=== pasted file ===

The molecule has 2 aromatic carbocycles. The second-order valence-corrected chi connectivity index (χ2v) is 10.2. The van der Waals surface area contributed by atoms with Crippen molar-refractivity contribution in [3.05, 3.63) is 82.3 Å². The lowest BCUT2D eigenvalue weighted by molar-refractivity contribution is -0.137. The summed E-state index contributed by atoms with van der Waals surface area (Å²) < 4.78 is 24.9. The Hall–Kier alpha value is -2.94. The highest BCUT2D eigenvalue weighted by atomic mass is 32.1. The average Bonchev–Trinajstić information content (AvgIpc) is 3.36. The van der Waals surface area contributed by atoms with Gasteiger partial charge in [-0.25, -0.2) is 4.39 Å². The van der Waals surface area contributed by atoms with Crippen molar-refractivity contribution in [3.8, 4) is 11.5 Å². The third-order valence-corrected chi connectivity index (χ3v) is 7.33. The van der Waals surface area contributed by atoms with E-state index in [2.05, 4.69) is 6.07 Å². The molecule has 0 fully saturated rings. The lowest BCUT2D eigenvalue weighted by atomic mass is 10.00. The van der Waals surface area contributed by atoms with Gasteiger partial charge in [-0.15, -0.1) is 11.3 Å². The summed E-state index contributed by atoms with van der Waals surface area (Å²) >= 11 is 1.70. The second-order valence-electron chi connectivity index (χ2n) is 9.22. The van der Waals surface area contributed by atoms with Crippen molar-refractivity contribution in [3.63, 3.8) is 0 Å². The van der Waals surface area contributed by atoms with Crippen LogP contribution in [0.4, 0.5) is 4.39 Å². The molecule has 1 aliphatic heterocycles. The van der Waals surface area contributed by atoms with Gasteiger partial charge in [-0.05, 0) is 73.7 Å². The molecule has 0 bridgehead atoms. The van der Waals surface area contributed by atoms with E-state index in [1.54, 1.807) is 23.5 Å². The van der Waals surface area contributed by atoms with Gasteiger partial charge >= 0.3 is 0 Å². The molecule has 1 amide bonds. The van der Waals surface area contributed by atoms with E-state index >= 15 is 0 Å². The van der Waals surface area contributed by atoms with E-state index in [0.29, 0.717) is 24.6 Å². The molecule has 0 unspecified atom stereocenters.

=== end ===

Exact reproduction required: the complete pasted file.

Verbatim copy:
The molecule has 2 aromatic carbocycles. The second-order valence-corrected chi connectivity index (χ2v) is 10.2. The van der Waals surface area contributed by atoms with Crippen molar-refractivity contribution in [3.05, 3.63) is 82.3 Å². The lowest BCUT2D eigenvalue weighted by molar-refractivity contribution is -0.137. The summed E-state index contributed by atoms with van der Waals surface area (Å²) < 4.78 is 24.9. The Hall–Kier alpha value is -2.94. The highest BCUT2D eigenvalue weighted by atomic mass is 32.1. The average Bonchev–Trinajstić information content (AvgIpc) is 3.36. The van der Waals surface area contributed by atoms with Gasteiger partial charge in [-0.25, -0.2) is 4.39 Å². The van der Waals surface area contributed by atoms with Crippen molar-refractivity contribution in [3.8, 4) is 11.5 Å². The third-order valence-corrected chi connectivity index (χ3v) is 7.33. The van der Waals surface area contributed by atoms with E-state index in [2.05, 4.69) is 6.07 Å². The molecule has 0 fully saturated rings. The lowest BCUT2D eigenvalue weighted by atomic mass is 10.00. The van der Waals surface area contributed by atoms with Gasteiger partial charge in [-0.15, -0.1) is 11.3 Å². The summed E-state index contributed by atoms with van der Waals surface area (Å²) >= 11 is 1.70. The second-order valence-electron chi connectivity index (χ2n) is 9.22. The van der Waals surface area contributed by atoms with Crippen molar-refractivity contribution in [3.63, 3.8) is 0 Å². The van der Waals surface area contributed by atoms with Crippen LogP contribution in [0.4, 0.5) is 4.39 Å². The molecule has 1 aliphatic heterocycles. The van der Waals surface area contributed by atoms with Gasteiger partial charge in [-0.05, 0) is 73.7 Å². The molecule has 0 bridgehead atoms. The van der Waals surface area contributed by atoms with E-state index in [1.54, 1.807) is 23.5 Å². The van der Waals surface area contributed by atoms with Gasteiger partial charge >= 0.3 is 0 Å². The molecule has 1 amide bonds. The van der Waals surface area contributed by atoms with E-state index >= 15 is 0 Å². The van der Waals surface area contributed by atoms with E-state index in [0.29, 0.717) is 24.6 Å². The molecule has 0 unspecified atom stereocenters.